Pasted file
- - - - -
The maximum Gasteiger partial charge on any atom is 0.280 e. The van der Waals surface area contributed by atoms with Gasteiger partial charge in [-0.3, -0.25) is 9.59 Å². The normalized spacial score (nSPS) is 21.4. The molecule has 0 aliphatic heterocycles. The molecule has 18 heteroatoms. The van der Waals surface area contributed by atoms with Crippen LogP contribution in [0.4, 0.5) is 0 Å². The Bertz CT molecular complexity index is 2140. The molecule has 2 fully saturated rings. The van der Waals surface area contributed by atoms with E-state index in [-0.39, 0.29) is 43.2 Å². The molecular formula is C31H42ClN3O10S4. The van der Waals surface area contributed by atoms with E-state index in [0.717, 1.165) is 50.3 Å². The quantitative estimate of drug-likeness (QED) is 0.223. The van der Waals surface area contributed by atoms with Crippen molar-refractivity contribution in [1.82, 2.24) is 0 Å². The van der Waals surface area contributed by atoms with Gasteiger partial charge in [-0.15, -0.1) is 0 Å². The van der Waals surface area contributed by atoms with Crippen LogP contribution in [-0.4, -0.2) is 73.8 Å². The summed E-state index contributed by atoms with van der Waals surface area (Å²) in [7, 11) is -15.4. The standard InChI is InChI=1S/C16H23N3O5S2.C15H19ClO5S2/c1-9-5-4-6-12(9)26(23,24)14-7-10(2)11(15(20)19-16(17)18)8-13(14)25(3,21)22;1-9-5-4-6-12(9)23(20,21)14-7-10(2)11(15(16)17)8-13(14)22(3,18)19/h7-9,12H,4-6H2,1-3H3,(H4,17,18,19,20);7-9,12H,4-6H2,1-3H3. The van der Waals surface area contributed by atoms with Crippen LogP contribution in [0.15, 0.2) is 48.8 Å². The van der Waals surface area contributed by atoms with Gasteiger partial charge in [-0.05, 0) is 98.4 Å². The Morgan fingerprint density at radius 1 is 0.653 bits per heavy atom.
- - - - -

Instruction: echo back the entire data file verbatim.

The maximum Gasteiger partial charge on any atom is 0.280 e. The van der Waals surface area contributed by atoms with Gasteiger partial charge in [-0.3, -0.25) is 9.59 Å². The normalized spacial score (nSPS) is 21.4. The molecule has 0 aliphatic heterocycles. The molecule has 18 heteroatoms. The van der Waals surface area contributed by atoms with Crippen LogP contribution in [0.4, 0.5) is 0 Å². The Bertz CT molecular complexity index is 2140. The molecule has 2 fully saturated rings. The van der Waals surface area contributed by atoms with E-state index in [-0.39, 0.29) is 43.2 Å². The molecular formula is C31H42ClN3O10S4. The van der Waals surface area contributed by atoms with E-state index in [0.717, 1.165) is 50.3 Å². The quantitative estimate of drug-likeness (QED) is 0.223. The van der Waals surface area contributed by atoms with Crippen molar-refractivity contribution in [1.82, 2.24) is 0 Å². The van der Waals surface area contributed by atoms with Gasteiger partial charge in [-0.15, -0.1) is 0 Å². The van der Waals surface area contributed by atoms with Crippen LogP contribution in [-0.4, -0.2) is 73.8 Å². The summed E-state index contributed by atoms with van der Waals surface area (Å²) in [7, 11) is -15.4. The standard InChI is InChI=1S/C16H23N3O5S2.C15H19ClO5S2/c1-9-5-4-6-12(9)26(23,24)14-7-10(2)11(15(20)19-16(17)18)8-13(14)25(3,21)22;1-9-5-4-6-12(9)23(20,21)14-7-10(2)11(15(16)17)8-13(14)22(3,18)19/h7-9,12H,4-6H2,1-3H3,(H4,17,18,19,20);7-9,12H,4-6H2,1-3H3. The van der Waals surface area contributed by atoms with Crippen LogP contribution in [0.15, 0.2) is 48.8 Å². The van der Waals surface area contributed by atoms with Gasteiger partial charge in [-0.05, 0) is 98.4 Å². The Morgan fingerprint density at radius 1 is 0.653 bits per heavy atom.